North Carolina Dram Shop Laws
Recovering compensation after an accident caused by a drunk driver typically revolves around filing an insurance claim or personal injury lawsuit directly against the impaired individual. However, through the dram shop laws in North Carolina, it may be possible to hold other individuals accountable. This includes any third-party establishment that sells or provides alcoholic beverages to an already intoxicated person. Here, we want to discuss the specifics of dram shop laws in North Carolina.
What Does the NC Dram Shop Law Say?
The state of North Carolina has a law on the books that says it is illegal for a “permittee or his employee or for an ABC store employee to knowingly sell or give alcoholic beverages to any person who is intoxicated” (North Carolina General Statutes section 18B-305).
This law essentially means that third-party establishments and businesses can be held liable if they serve an intoxicated person alcohol and that individual goes on to cause an injury or property damage due to their impairment.
How to Use the Dram Shop Laws for a Claim
We have to look very closely at this definition, particularly at the word “knowingly.” This word can complicate whether or not an individual will be able to file a lawsuit against a third party aside from the intoxicated person who caused the injury or property damage. The litigation for these claims will always come down to whether or not an individual had reasonable knowledge that the person they served was intoxicated before serving them more alcohol and allowing them to leave the premises.
Proving that a person knowingly served an intoxicated individual alcohol can be done in a few ways. An attorney working on these claims may work together statements from eyewitnesses at the time, including individuals inside of the establishment, acquaintances of the intoxicated individual who were there at the time, or others who may have seen the establishment serve or sell alcohol to an already intoxicated person. Surveillance footage may also be used.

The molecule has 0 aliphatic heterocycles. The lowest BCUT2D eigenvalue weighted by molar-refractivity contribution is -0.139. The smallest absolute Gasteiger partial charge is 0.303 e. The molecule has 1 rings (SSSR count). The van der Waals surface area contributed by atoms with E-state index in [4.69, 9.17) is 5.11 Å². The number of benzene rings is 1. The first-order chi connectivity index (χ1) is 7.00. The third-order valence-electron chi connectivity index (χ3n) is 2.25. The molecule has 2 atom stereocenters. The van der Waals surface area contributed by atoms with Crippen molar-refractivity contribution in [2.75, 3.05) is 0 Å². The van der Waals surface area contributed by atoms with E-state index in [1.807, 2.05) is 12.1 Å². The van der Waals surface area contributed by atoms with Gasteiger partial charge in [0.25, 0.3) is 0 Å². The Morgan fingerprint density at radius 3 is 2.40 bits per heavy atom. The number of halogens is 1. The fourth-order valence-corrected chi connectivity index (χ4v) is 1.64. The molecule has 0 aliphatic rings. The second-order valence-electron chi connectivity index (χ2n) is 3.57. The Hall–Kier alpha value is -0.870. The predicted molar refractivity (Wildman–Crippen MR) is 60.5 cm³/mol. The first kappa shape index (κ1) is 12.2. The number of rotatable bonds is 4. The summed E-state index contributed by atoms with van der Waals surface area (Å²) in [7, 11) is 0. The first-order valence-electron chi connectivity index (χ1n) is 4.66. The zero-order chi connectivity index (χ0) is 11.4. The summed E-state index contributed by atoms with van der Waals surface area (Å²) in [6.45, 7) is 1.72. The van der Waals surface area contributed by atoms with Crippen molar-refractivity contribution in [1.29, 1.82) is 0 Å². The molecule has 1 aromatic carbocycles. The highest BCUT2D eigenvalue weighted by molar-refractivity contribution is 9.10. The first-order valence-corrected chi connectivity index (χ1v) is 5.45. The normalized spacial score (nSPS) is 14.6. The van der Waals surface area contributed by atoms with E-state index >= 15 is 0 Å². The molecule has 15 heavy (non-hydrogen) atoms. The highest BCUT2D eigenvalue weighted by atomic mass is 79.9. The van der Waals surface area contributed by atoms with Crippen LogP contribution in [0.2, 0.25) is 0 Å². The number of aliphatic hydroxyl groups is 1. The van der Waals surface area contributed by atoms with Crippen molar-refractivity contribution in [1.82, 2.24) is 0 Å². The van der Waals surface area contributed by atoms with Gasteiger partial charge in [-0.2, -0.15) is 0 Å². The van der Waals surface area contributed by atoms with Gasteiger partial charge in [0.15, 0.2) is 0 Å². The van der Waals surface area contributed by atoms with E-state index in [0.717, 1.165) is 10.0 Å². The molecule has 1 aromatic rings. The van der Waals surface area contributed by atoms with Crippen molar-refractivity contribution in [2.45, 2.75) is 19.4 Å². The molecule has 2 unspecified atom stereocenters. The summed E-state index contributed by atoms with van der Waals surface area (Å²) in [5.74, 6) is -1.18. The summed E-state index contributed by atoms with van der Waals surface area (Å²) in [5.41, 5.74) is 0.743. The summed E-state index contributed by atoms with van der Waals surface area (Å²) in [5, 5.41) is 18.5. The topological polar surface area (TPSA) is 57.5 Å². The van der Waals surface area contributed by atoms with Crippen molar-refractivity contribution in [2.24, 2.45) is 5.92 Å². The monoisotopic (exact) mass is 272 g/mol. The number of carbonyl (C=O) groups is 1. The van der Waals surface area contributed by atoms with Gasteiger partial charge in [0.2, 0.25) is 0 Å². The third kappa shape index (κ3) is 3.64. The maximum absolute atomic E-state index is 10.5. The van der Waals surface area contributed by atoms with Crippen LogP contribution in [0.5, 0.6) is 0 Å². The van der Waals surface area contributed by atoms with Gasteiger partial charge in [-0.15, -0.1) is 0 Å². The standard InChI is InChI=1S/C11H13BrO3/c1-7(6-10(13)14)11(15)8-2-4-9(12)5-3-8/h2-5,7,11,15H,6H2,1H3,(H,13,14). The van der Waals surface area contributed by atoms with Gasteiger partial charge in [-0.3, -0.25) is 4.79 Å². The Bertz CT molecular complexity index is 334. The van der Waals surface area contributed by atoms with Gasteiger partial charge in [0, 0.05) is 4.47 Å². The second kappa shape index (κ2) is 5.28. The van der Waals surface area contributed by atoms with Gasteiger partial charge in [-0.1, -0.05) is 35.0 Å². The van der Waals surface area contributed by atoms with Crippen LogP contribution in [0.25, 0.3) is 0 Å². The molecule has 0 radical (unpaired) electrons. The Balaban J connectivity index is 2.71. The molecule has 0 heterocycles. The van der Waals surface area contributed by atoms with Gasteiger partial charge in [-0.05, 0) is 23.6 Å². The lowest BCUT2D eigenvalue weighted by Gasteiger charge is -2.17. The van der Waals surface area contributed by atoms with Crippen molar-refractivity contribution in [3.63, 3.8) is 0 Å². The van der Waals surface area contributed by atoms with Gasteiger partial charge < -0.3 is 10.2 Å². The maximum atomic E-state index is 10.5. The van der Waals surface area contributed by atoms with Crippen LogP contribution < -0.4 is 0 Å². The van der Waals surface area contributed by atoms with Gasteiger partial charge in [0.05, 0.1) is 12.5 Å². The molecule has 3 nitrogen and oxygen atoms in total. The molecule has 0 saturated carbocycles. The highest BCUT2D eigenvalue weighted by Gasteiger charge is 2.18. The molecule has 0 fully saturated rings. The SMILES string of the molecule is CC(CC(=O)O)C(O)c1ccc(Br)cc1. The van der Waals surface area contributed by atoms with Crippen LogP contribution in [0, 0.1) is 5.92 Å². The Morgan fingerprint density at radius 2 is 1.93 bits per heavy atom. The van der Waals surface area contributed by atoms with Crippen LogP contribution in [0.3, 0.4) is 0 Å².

What About Sale of Alcohol to a Minor?
North Carolina also has a law on the books that makes it possible to hold a third-party alcohol vendor or ABC store responsible if they serve alcohol to a minor who then goes on to cause injuries or property damage. In order to bring a lawsuit against an alcohol vendor or ABC store Under these circumstances, the following conditions must be met:
- The ABC store, third-party alcohol vendor, or an employee must have provided alcohol or sold in alcoholic beverage to a person under the legal drinking age (regardless of whether or not the individual was already impaired), and
- The consumption of that specific alcoholic beverage partially contributed to the underage drinker’s intoxication at the time the incident occurred, and
- The resulting injury was a direct result of the underage individual’s operation of a motor vehicle while intoxicated.
Social Host Liability
There are times when private third parties can also be held responsible if they serve alcohol to an already intoxicated person at a residence or other private event. For example, if an individual throws a house party, continues to supply alcohol to someone who is already likely well past the legal limit, and that individual goes on to cause an injury after leaving in a vehicle, the social host could be held liable.
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